Despite Microsoft having the most powerful gaming console on the market with the Xbox One X, the company let Sony and its PS VR platform lead the way during this console generation. That’s a really unfortunate for Xbox gamers, but according to a report from last year Microsoft decided to put its console VR plans on hold to wait for new tech like wireless headsets.
Microsoft’s “Anaconda” family of next-gen Xbox consoles isn’t expected to come to market until next year, but some developers are already doubting that the new hardware will support VR headsets. Pablo Lafora, a game designer working a Tessera Studios, a Spanish company currently developing its first PS VR title complained about not hearing any console VR news from Microsoft.
“No matter how much I ask, I never get any news on Microsoft VR,” Lafora said in an interview with GamingBolt. “Just some rumors about HoloLens 2. It seems like they don’t have much interest in VR. On one hand, it looks like right now they won’t include VR features on their next console. On the other hand… that sounds really risky. Maybe the next Xbox will be HoloLens 2 compatible? It might be, but we don’t think the console/marketing will make HoloLens the core of it all.”
Lafora was probably right to mention HoloLens 2, as Microsoft is expected to announce it on Sunday at Mobile World Congress. The new headset will reportedly work like an Always Connected PC powered by a high-end Qualcomm Snapdragon ARM chip, and this pretty much fits the description of the better wireless technology that Microsoft has been waiting for to bring VR experiences to Xbox consoles. However, we still don't know if the next-gen HoloLens will only support holograms and other mixed reality experiences (like the first HoloLens and its transluscent lens), or if it will also be able to provide fully immersive experiences like other VR headsets.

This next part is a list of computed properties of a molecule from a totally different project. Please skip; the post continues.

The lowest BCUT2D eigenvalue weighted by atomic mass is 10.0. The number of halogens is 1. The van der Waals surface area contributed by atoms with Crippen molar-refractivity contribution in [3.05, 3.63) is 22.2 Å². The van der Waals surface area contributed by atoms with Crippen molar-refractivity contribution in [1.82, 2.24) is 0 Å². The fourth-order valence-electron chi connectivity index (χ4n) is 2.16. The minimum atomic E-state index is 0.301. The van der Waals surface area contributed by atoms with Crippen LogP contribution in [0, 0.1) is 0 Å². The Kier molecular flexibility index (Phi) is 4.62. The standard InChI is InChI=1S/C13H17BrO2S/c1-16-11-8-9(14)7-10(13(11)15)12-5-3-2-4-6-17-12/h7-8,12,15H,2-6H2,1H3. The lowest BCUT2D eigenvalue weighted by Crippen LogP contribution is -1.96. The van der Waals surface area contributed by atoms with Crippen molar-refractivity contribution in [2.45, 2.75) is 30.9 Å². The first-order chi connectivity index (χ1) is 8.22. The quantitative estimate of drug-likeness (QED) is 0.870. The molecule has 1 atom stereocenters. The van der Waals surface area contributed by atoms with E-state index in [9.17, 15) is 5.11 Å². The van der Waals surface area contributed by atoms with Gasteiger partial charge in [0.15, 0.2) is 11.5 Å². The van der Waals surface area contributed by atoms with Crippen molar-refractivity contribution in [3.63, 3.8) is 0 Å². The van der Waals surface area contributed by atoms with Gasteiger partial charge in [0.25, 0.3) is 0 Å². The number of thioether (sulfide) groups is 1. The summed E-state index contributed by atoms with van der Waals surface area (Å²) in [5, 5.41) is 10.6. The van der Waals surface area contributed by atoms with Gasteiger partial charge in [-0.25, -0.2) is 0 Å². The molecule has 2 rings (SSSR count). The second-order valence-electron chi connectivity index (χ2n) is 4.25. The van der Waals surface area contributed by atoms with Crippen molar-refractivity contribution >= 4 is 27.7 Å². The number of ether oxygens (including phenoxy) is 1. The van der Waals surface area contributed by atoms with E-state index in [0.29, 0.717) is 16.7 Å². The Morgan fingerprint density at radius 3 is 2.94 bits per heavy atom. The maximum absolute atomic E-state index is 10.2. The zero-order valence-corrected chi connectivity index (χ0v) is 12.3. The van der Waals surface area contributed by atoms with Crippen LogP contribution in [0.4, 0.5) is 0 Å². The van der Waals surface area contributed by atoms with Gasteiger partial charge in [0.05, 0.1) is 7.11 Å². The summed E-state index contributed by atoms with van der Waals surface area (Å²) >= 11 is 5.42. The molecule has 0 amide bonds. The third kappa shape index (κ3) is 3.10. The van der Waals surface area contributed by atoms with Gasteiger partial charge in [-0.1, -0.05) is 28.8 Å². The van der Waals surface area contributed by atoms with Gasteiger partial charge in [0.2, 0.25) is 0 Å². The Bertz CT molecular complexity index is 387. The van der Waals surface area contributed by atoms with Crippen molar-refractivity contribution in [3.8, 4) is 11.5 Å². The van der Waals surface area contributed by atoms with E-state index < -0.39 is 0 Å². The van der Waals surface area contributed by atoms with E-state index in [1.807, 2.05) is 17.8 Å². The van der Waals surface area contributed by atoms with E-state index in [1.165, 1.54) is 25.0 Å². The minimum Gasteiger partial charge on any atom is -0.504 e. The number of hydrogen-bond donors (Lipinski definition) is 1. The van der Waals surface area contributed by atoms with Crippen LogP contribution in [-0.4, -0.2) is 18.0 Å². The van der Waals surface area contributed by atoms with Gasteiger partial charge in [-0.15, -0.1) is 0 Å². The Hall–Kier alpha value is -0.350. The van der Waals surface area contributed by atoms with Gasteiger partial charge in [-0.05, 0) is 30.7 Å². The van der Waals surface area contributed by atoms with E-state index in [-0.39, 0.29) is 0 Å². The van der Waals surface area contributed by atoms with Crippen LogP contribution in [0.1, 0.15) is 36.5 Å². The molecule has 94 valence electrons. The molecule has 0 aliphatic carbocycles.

As of today, Microsoft's VR strategy is pretty simple: on one hand, we have HoloLens for business users and firstline workers, and on the other hand we have Windows Mixed Reality headsets for consumers. From the beginning, WMR headsets have been pretty much focused on gaming scenarios, but they require a powerful PC and a wired connection. Microsoft has managed to get several PC makers like HP, Lenovo, Acer and Samsung to release WMR headsets, but in retrospect, the lack of Xbox One compatibility probably hurt sales.
Sony's PSVR hasn't exactly been a massive success for the Japanese company, but according to SuperData PSVR was the best-selling VR headset of 2018 with 1.3 million units sold. Sony has clearly been an early leader in VR, and Microsoft will need to play catch up if it doesn't want to start the next console generation with a handicap. Using HoloLens 2 to provide console VR experiences could be an interesting synergy, but maybe next-gen Xbox consoles deserve to have a dedicated VR headset built from the ground up for gaming scenarios.